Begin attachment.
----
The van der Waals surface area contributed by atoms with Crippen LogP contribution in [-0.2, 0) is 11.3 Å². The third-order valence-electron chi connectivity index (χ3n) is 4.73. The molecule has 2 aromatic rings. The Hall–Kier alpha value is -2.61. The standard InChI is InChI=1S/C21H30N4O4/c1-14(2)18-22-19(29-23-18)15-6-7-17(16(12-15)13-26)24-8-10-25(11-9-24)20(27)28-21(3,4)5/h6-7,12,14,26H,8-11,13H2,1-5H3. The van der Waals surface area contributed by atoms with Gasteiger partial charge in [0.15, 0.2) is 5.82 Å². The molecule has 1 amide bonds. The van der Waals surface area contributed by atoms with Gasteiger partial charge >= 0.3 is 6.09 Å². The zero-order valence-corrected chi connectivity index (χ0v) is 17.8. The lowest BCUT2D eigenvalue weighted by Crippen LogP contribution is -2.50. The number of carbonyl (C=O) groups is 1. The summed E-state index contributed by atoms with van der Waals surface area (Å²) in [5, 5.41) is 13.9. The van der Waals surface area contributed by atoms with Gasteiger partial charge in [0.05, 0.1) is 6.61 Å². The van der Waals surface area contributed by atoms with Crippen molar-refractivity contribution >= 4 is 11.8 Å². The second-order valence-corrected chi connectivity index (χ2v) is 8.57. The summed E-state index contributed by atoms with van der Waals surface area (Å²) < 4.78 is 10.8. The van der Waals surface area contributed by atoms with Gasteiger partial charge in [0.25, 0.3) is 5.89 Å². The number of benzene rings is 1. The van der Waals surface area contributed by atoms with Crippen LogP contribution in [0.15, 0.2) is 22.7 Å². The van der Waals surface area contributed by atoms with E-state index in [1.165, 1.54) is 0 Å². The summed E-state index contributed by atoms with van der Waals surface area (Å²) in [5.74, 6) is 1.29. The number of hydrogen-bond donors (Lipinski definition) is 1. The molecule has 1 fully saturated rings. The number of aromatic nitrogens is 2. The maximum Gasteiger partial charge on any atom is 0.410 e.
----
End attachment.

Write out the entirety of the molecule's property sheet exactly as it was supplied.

The van der Waals surface area contributed by atoms with Crippen LogP contribution in [-0.2, 0) is 11.3 Å². The third-order valence-electron chi connectivity index (χ3n) is 4.73. The molecule has 2 aromatic rings. The Hall–Kier alpha value is -2.61. The standard InChI is InChI=1S/C21H30N4O4/c1-14(2)18-22-19(29-23-18)15-6-7-17(16(12-15)13-26)24-8-10-25(11-9-24)20(27)28-21(3,4)5/h6-7,12,14,26H,8-11,13H2,1-5H3. The van der Waals surface area contributed by atoms with Gasteiger partial charge in [0.15, 0.2) is 5.82 Å². The molecule has 1 amide bonds. The van der Waals surface area contributed by atoms with Gasteiger partial charge >= 0.3 is 6.09 Å². The zero-order valence-corrected chi connectivity index (χ0v) is 17.8. The lowest BCUT2D eigenvalue weighted by Crippen LogP contribution is -2.50. The number of carbonyl (C=O) groups is 1. The summed E-state index contributed by atoms with van der Waals surface area (Å²) in [5, 5.41) is 13.9. The van der Waals surface area contributed by atoms with Gasteiger partial charge in [0.05, 0.1) is 6.61 Å². The van der Waals surface area contributed by atoms with Crippen molar-refractivity contribution >= 4 is 11.8 Å². The second-order valence-corrected chi connectivity index (χ2v) is 8.57. The summed E-state index contributed by atoms with van der Waals surface area (Å²) < 4.78 is 10.8. The van der Waals surface area contributed by atoms with Gasteiger partial charge in [0.25, 0.3) is 5.89 Å². The number of benzene rings is 1. The van der Waals surface area contributed by atoms with Crippen LogP contribution in [0.15, 0.2) is 22.7 Å². The van der Waals surface area contributed by atoms with E-state index in [1.165, 1.54) is 0 Å². The summed E-state index contributed by atoms with van der Waals surface area (Å²) in [5.74, 6) is 1.29. The number of hydrogen-bond donors (Lipinski definition) is 1. The molecule has 1 fully saturated rings. The number of aromatic nitrogens is 2. The maximum Gasteiger partial charge on any atom is 0.410 e.